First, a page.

6
$\begingroup$

Wikipedia's article on ultrametric spaces seems to suggest that an ultrametic space can also be a normed vector space.

It seems to be impossible for an ultrametric to be induced by a vector space norm, because if $v$ is a nonzero vector, then $$d(0,2v)=\|2v\|=2\|v\|>\|v\|=\max(d(0,v),d(v,2v)) $$ contradicting $d$ being an ultrametric.

So what's going on there? Is there a concept of "normed vector space" that dispenses with the requirement that scalar multiplication scales the norm accordingly? (That would be more of a "normed abelian group", then).

$\endgroup$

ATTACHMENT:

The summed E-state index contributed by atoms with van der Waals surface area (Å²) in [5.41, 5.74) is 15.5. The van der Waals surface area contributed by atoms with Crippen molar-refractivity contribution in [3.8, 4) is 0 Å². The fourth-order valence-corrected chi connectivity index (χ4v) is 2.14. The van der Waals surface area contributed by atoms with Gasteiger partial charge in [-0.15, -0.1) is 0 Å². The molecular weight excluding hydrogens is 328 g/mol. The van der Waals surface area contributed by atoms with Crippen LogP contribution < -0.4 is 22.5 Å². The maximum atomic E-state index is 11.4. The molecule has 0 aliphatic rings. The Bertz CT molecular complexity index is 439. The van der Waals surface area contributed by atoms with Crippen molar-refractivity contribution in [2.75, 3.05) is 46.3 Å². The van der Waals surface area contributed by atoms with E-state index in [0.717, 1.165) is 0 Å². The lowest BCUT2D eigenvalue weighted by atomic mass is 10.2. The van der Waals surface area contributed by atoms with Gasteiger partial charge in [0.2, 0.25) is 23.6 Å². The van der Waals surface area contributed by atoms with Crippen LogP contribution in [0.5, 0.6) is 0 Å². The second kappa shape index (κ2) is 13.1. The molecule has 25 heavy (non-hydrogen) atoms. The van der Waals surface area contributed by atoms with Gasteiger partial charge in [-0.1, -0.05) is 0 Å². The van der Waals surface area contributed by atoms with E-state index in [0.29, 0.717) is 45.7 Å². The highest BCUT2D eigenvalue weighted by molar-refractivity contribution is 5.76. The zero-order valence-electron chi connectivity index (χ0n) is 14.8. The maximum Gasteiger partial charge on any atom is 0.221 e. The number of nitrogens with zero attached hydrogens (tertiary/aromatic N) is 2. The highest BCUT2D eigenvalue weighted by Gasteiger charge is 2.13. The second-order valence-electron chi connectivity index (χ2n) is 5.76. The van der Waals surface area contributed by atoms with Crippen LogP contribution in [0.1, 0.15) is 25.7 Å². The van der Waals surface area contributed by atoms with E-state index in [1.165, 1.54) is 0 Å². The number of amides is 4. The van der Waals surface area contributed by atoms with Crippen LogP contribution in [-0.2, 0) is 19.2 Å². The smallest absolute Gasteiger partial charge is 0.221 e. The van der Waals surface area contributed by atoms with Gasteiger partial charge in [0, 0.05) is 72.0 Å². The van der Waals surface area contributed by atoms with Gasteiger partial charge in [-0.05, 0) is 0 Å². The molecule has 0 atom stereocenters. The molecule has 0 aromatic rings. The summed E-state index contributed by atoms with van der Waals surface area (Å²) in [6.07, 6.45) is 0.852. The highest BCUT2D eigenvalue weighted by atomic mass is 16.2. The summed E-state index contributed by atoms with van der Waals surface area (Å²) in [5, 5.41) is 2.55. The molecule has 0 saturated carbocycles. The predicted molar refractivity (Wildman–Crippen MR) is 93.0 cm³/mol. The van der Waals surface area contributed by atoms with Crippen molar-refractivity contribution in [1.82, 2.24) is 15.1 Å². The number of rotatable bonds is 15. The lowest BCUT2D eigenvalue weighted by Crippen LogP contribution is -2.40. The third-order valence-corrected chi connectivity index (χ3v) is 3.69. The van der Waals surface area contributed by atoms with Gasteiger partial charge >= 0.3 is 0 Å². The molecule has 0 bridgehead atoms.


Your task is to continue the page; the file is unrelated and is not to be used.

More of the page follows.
7
$\begingroup$

The correct equality is $\|a v\|=|a|\|v\|$ for some absolute value $|\cdot|$ on the scalar field. Absolute values can be nonarchimedean and satisfy the ultrametric inequality. In such a case, $|k|\le 1$ for all $k\in\Bbb N$.

For instance, $\|(v_1,\cdots,v_n)\|:=\sqrt{|v_1|_p^2+\cdots+|v_n|_p^2}$ makes $\Bbb Q^n$ an ultrametric normed vector space over $\Bbb Q$, where $|\cdot|_p$ stands for the $p$-adic absolute value.

$\endgroup$
  • $\begingroup$ Ah, that makes sense. Thanks. $\endgroup$ – Henning Makholm Aug 10 '14 at 11:59

Your Answer

By clicking “Post Your Answer”, you agree to our terms of service, privacy policy and cookie policy

Not the answer you're looking for? Browse other questions tagged or ask your own question.